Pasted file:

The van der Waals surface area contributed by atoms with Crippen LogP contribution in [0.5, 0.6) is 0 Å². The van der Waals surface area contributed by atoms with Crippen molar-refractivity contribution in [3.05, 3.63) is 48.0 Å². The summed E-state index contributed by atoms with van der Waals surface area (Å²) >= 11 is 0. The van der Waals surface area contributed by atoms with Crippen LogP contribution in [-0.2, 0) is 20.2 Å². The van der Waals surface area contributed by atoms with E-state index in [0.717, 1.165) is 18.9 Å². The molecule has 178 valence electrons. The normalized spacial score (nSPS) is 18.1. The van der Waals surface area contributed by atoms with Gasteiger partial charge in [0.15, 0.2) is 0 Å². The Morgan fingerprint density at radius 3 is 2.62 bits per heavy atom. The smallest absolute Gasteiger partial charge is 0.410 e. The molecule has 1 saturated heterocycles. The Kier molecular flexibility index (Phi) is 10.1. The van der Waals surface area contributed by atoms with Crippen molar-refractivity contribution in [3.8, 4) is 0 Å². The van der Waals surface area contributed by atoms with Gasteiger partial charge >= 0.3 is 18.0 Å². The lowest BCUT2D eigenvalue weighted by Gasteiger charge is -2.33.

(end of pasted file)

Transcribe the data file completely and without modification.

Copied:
The van der Waals surface area contributed by atoms with Crippen LogP contribution in [0.5, 0.6) is 0 Å². The van der Waals surface area contributed by atoms with Crippen molar-refractivity contribution in [3.05, 3.63) is 48.0 Å². The summed E-state index contributed by atoms with van der Waals surface area (Å²) >= 11 is 0. The van der Waals surface area contributed by atoms with Crippen LogP contribution in [-0.2, 0) is 20.2 Å². The van der Waals surface area contributed by atoms with E-state index in [0.717, 1.165) is 18.9 Å². The molecule has 178 valence electrons. The normalized spacial score (nSPS) is 18.1. The van der Waals surface area contributed by atoms with Gasteiger partial charge in [0.15, 0.2) is 0 Å². The Morgan fingerprint density at radius 3 is 2.62 bits per heavy atom. The smallest absolute Gasteiger partial charge is 0.410 e. The molecule has 1 saturated heterocycles. The Kier molecular flexibility index (Phi) is 10.1. The van der Waals surface area contributed by atoms with Crippen molar-refractivity contribution in [3.8, 4) is 0 Å². The van der Waals surface area contributed by atoms with Gasteiger partial charge >= 0.3 is 18.0 Å². The lowest BCUT2D eigenvalue weighted by Gasteiger charge is -2.33.